Ever notice how groggy but also snacky we feel after we’ve had a poor night’s sleep?
Well, it’s not just our imagination. We do get more snacky and eat more. This can also lead to weight gain. A great article published in the Journal of the American College of Cardiology just showed us how sleep deprivation ultimately leads to weight gain—that specifically lands around our waistlines.
When they compared participants with restricted sleep (4 hours per night) to participants with regular sleep (9 hrs per night), they found that restricted sleepers ended up eating more calories throughout the day and gained more weight over time.
What was especially interesting is where the fat ended up being deposited. Normally, fat is preferentially deposited into our subcutaneous fat (e.g the fat underneath our skin). However, weight gain after restricted sleep is re-directed to our more harmful visceral fat (e.g. belly fat). This is the fat that makes us vulnerable to conditions such as type 2 diabetes, high blood pressure and heart disease.
Even more interesting? “Catch-up sleep” did not reverse this belly fat deposition when restricted sleepers returned to regular sleepers (at least within the short duration of this study).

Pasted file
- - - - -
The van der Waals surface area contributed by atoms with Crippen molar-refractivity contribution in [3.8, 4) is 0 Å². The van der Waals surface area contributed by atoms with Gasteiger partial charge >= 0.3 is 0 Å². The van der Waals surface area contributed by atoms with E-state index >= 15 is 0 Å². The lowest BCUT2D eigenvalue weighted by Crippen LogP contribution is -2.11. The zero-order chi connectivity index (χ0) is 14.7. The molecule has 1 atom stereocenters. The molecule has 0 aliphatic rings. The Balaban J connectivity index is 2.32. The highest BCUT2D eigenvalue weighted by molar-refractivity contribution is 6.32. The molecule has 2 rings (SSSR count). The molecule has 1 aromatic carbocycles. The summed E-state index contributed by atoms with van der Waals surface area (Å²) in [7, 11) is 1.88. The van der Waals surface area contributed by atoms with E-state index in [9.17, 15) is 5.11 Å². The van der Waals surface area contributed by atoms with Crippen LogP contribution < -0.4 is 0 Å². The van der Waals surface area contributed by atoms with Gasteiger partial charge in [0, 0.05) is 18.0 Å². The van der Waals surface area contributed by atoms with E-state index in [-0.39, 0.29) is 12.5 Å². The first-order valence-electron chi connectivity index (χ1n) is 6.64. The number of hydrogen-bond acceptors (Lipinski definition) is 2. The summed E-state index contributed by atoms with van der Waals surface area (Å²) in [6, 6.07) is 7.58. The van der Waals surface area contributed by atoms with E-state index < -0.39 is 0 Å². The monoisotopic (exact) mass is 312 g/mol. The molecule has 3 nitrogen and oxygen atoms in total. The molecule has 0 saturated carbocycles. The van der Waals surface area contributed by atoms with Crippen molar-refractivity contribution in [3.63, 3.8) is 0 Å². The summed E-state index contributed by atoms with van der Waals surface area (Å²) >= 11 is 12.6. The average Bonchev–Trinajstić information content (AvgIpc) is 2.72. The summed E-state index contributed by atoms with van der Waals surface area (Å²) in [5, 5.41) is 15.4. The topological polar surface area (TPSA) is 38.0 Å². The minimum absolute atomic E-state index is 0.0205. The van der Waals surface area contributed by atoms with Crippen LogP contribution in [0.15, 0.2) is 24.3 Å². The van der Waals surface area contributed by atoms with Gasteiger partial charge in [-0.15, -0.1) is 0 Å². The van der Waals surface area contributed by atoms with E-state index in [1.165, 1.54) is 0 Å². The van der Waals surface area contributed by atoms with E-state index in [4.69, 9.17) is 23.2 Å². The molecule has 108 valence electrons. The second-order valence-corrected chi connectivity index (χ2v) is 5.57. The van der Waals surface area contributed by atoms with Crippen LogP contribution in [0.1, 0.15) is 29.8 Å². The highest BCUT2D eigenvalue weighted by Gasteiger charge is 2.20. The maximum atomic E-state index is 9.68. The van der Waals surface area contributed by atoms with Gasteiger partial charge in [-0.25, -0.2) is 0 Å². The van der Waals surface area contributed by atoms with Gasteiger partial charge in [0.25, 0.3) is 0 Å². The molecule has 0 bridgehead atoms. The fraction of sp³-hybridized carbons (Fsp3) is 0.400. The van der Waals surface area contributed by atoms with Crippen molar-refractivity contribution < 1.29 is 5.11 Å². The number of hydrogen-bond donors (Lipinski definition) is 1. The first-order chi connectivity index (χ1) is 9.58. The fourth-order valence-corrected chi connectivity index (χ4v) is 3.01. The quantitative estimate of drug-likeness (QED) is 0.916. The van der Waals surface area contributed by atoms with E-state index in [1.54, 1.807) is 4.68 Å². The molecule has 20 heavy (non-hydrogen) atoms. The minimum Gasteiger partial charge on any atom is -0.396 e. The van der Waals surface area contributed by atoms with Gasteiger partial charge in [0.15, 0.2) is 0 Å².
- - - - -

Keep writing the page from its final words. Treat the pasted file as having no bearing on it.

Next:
While this study was done on participants without overweight or obesity, it does highlight restricted sleep as an important risk factor for developing harmful-related weight gain.
It should also bring our attention to an underlying viscous cycle of weight gain when people with overweight or obesity develop obstructive sleep apnea (e.g fat build-up around our airways that interrupts sleep). Restricted sleep may not only be a catalyst for weight gain, but also a perpetuator within a vicious cycle of weight gain overtime.
At the end of the day, testing for and treating sleep disorders such as obstructive sleep apnea play a foundational role in achieving weight loss success.